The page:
Shearer: Well, last season’s dream – Internet broadband distribution – is deader than the XFL, so you are left back in the hands of the people from whom you were trying to escape, that’s true. Nonetheless, none of the executives who ended up showering the four partners who made This is Spinal Tap with offers for a sequel originally showed any interest in making or distributing the initial film. The company that distributed it was threatening to shelve it, unseen, unless the first couple of reviewers liked it. So nothing’s a sure bet, and you’re always looking for a fluke, a secret door through the machine.

Act 1: The Smell of Fear

Manulis: Get ready…it’s out there: the agent who somehow hasn’t heard that George Lucas is shooting Star Wars entirely digitally and decides the night before your first day of shooting that you’ve deceived them and their client and have callously set out to destroy a perfectly good career with your “home movie.” The actor who loves the independent spirit and creative freedom, blah, blah, blah, but suddenly questions whether such a small camera can truly capture the full glory of their large talent. Or the director, who faithfully chants the digital mantra “ideastoryperformanceideastoryperformance,” but can’t quite get that image of Atlanta burning in Gone with the Wind out of their head. So, do your research. You will have lots of questions to answer and jitters to calm. Remember, it’s always better if you answer people’s questions before they have to ask you.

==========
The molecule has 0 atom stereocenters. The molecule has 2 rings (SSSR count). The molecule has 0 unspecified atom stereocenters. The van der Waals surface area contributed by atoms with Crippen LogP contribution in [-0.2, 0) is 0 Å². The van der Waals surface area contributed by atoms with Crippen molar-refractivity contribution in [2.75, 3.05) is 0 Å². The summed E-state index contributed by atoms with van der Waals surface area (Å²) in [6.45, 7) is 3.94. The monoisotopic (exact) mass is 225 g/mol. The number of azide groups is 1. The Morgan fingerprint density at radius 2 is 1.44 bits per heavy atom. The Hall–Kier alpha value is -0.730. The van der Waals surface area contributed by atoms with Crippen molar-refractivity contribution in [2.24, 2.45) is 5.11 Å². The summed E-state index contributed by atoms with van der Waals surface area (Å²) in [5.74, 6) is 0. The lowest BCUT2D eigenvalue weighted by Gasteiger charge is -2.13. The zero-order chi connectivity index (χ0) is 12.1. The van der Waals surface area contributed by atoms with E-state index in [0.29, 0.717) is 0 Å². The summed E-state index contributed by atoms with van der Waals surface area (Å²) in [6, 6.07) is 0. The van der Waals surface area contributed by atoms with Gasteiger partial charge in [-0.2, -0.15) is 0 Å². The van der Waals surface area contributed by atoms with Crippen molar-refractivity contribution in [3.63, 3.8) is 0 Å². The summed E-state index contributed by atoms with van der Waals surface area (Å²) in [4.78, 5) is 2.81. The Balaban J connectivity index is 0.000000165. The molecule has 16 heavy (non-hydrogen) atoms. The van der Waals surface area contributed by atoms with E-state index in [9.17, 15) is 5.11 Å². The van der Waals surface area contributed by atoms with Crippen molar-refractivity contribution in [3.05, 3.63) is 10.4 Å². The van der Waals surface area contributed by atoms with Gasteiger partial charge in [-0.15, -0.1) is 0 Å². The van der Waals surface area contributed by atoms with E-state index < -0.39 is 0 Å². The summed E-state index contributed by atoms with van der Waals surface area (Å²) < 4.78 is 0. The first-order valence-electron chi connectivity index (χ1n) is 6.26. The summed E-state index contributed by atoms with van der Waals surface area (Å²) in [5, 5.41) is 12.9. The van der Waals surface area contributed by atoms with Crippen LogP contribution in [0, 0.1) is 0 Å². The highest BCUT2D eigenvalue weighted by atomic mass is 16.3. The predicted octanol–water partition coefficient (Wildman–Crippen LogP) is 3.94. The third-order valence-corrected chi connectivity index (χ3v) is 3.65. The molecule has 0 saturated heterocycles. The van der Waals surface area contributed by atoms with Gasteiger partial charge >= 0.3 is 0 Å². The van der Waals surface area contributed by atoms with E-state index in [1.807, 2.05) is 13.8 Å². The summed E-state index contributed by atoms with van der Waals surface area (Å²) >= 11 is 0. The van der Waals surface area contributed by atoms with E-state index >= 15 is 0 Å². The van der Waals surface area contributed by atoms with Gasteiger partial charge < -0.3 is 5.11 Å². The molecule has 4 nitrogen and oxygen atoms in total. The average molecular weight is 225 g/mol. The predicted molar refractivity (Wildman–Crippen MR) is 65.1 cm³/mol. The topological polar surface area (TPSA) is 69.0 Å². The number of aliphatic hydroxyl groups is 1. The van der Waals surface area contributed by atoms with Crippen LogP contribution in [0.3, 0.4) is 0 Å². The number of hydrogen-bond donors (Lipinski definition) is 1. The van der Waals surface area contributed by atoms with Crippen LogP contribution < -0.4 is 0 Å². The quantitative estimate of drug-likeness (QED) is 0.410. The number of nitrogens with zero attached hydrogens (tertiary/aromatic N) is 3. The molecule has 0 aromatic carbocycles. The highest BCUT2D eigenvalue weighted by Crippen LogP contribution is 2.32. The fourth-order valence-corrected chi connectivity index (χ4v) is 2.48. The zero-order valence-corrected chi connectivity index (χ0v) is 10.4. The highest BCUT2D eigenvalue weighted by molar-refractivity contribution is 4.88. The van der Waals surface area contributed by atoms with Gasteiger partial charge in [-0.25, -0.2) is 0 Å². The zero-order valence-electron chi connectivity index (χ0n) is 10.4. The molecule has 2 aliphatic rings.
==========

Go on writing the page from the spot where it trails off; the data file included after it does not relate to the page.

Shearer: Some of my actors got a little antsy when they heard this film was going to have very few close-ups, but most of them bought the line of horseshit I fed them – it’s a stylistic choice to encourage and enhance the ensemble feeling of the piece – rather than the reality that the budget wouldn’t allow it. Seriously, it was both. Fear struck me a few times during the shoot, usually when we lost a location the day before we were planning to be there. But, on the subject of locations, the most frightening thing is trying to shoot low budget in and around L.A.; everybody with an attractive location thinks that you’re bullshitting when you say “low budget,” and most of them try to nick you as if you’re Spielberg. God bless them.